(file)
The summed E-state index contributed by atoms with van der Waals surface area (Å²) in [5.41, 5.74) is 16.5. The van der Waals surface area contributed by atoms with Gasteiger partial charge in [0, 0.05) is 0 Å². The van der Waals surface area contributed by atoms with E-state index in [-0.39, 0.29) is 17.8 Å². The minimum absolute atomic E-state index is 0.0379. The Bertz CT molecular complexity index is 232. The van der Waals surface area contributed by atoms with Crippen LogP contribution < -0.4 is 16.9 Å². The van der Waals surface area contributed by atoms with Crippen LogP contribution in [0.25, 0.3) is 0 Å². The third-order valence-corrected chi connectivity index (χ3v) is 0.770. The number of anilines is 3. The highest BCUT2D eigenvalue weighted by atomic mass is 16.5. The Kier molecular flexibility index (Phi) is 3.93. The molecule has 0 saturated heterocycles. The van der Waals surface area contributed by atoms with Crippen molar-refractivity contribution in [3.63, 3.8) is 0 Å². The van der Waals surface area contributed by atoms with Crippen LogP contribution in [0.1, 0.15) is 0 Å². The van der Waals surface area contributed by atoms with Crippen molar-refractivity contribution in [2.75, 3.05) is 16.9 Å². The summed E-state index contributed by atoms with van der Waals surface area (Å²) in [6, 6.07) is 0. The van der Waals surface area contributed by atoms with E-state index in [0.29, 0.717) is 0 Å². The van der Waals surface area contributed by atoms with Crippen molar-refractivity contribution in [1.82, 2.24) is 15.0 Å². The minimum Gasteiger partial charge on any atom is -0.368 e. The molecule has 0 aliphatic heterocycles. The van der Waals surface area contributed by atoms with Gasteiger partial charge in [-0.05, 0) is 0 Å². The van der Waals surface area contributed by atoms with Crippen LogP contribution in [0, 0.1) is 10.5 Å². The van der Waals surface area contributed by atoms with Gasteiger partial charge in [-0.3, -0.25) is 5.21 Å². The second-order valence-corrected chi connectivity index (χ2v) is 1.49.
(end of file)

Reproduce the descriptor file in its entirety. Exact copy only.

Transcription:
The summed E-state index contributed by atoms with van der Waals surface area (Å²) in [5.41, 5.74) is 16.5. The van der Waals surface area contributed by atoms with Gasteiger partial charge in [0, 0.05) is 0 Å². The van der Waals surface area contributed by atoms with E-state index in [-0.39, 0.29) is 17.8 Å². The minimum absolute atomic E-state index is 0.0379. The Bertz CT molecular complexity index is 232. The van der Waals surface area contributed by atoms with Crippen LogP contribution < -0.4 is 16.9 Å². The van der Waals surface area contributed by atoms with Crippen LogP contribution in [0.25, 0.3) is 0 Å². The third-order valence-corrected chi connectivity index (χ3v) is 0.770. The number of anilines is 3. The highest BCUT2D eigenvalue weighted by atomic mass is 16.5. The Kier molecular flexibility index (Phi) is 3.93. The molecule has 0 saturated heterocycles. The van der Waals surface area contributed by atoms with Crippen molar-refractivity contribution in [3.63, 3.8) is 0 Å². The van der Waals surface area contributed by atoms with Crippen LogP contribution in [0.1, 0.15) is 0 Å². The van der Waals surface area contributed by atoms with Crippen molar-refractivity contribution in [2.75, 3.05) is 16.9 Å². The summed E-state index contributed by atoms with van der Waals surface area (Å²) in [6, 6.07) is 0. The van der Waals surface area contributed by atoms with E-state index in [0.29, 0.717) is 0 Å². The van der Waals surface area contributed by atoms with Crippen molar-refractivity contribution in [1.82, 2.24) is 15.0 Å². The minimum Gasteiger partial charge on any atom is -0.368 e. The molecule has 0 aliphatic heterocycles. The van der Waals surface area contributed by atoms with Gasteiger partial charge in [-0.05, 0) is 0 Å². The van der Waals surface area contributed by atoms with Crippen LogP contribution in [0, 0.1) is 10.5 Å². The van der Waals surface area contributed by atoms with Gasteiger partial charge in [-0.3, -0.25) is 5.21 Å². The second-order valence-corrected chi connectivity index (χ2v) is 1.49.